I was very pleased with the castings and, after boring the 2 holes for the camshaft drives and the magneto in the inner timing case, I clamped the case to the crankcase with the engine in the frame  to check that everything was the right size and in approximately the right place.

It was.

The first machining operation would be to face the inner surface and to then drill and tap the timing case and crankcase for their securing screws. The inner surface was flattened by rotating on the plywood emery board and then the entire engine was built up on the milling machine table for drilling and tapping the holes for the securing screws.

After machining the first 4 holes, the timing case was put on the emery board for a few “laps” to clean up and start flattening the mating surface to the outer.

The effort in making the mating surfaces on the 3  "legs" of the pattern coplanar had paid off – the large “V” mating surface was, as cast, already nearly completely flat and just required a bit of cleaning up.

After machining the last 2 holes, the slot for the chain tensioner retaining guide (this is referred to as the “reaction damper” in the AJS workshop manual) and preparing the surface for the tension-side low-friction strip, the inner timing case could now be firmly fixed to the crankcase. The front cylinder "leg" of the timing case would not fit within the throat of my milling machine but luckily one of my buddies has a much larger Bridgeport and I used his mill to machine that part.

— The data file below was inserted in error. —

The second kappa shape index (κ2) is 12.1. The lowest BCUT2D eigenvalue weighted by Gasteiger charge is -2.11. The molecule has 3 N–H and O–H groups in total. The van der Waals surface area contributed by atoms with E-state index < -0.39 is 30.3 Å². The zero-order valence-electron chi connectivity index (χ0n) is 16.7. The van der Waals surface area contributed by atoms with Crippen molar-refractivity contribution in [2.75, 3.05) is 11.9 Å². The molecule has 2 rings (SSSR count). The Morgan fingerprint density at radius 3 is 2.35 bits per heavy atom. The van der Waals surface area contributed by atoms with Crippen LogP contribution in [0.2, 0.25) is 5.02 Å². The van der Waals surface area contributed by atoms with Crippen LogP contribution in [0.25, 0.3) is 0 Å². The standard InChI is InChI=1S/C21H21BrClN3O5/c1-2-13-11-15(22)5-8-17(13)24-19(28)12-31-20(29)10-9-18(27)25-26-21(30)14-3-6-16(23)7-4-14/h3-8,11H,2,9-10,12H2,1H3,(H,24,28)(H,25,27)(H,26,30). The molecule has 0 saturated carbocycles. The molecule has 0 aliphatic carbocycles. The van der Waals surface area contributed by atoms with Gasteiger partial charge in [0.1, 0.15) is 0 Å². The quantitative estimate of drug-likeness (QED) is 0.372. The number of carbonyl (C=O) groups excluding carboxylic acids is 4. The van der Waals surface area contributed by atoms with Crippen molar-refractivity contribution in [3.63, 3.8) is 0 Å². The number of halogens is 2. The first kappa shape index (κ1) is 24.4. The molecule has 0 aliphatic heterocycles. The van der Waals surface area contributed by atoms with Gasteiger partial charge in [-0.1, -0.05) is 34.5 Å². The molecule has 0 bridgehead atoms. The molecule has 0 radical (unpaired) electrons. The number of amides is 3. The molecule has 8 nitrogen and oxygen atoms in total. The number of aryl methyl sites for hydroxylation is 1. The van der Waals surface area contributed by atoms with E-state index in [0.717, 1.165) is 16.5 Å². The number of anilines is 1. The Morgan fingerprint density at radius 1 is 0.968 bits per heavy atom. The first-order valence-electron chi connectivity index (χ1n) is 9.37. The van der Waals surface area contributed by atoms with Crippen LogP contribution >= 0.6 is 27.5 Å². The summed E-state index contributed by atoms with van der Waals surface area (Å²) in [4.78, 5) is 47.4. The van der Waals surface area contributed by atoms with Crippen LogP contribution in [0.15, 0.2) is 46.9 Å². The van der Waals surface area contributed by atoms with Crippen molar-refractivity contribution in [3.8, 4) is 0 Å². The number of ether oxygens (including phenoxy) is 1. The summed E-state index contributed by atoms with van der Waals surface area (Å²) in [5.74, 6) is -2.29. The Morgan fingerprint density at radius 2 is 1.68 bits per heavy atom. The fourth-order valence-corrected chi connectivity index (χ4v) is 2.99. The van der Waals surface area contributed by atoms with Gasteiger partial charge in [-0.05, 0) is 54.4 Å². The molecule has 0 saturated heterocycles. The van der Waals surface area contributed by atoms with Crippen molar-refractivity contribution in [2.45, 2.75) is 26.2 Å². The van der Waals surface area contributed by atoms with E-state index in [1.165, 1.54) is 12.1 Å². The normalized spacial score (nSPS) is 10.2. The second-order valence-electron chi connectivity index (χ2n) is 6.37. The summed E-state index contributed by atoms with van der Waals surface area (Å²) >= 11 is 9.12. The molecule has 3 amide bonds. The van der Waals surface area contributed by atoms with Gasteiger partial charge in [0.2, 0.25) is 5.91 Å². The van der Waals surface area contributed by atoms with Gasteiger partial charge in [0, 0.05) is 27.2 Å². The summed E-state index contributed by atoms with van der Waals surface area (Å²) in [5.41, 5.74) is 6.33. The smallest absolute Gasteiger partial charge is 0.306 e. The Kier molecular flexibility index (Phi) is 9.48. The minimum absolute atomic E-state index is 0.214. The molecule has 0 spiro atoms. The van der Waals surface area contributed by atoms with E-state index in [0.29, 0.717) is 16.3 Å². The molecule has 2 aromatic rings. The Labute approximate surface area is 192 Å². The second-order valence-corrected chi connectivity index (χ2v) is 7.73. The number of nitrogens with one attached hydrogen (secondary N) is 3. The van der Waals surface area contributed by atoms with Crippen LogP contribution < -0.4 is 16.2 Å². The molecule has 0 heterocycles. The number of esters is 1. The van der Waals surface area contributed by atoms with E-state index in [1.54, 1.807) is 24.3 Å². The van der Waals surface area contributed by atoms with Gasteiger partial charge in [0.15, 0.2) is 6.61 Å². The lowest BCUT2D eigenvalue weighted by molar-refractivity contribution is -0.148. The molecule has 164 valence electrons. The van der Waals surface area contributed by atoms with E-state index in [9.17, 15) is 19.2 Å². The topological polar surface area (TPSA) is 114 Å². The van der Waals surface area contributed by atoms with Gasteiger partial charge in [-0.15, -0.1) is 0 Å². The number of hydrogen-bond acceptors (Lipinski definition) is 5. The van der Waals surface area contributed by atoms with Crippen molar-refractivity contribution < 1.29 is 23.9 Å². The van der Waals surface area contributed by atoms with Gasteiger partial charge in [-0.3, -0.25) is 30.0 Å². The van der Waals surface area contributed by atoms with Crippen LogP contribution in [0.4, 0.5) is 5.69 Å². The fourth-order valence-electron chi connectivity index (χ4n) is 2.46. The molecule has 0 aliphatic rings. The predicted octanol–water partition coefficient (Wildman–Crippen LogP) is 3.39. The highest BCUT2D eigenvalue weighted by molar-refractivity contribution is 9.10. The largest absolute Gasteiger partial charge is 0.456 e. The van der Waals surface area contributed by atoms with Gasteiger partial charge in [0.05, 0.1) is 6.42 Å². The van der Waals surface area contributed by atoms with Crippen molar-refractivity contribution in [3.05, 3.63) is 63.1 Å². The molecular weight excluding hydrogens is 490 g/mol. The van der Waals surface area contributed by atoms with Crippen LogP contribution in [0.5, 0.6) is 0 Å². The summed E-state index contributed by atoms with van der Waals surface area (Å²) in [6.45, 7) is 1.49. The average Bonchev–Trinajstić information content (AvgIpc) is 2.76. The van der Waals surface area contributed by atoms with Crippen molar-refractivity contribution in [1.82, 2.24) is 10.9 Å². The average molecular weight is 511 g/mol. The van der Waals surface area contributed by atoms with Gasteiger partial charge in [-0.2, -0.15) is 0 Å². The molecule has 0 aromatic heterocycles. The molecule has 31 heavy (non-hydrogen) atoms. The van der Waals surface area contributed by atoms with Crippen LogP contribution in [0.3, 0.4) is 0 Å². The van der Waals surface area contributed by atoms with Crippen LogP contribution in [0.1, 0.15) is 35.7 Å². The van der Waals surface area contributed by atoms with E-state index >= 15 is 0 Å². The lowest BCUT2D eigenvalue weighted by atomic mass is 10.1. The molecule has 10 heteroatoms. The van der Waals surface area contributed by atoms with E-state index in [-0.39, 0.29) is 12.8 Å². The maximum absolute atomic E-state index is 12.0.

And with the cylinders, cylinder heads, camboxes, dummy camshafts and chains the whole assembly could be placed in the frame and again checked that everyone was in the right place.


So far, so good.

Wednesday, 18 November 2020

The Timing Case Patterns

Having previously made the patterns for the single cylinder AJcette, detailed here and here and which worked out pretty well, I planned to use the same approach for the V-Twin.

The first step was to make a number of resin copies from the K7 timing case moulds and to then cut-and-shut these to assemble new inner and outer V-Twin timing case structures.

The picture below shows the first 2 pieces that were amputated from resins and stuck together with JB Weld at an angle of 500 ….you have to start somewhere.


The plan was to make most of the inner timing case and to then match the outer timing case to the profile of the inner. It is a slow and laborious process making the patterns using bits of resin to get detail close to the original plus pieces of wood and metal, held together with JB Weld and Araldite and finished with P38 body filler.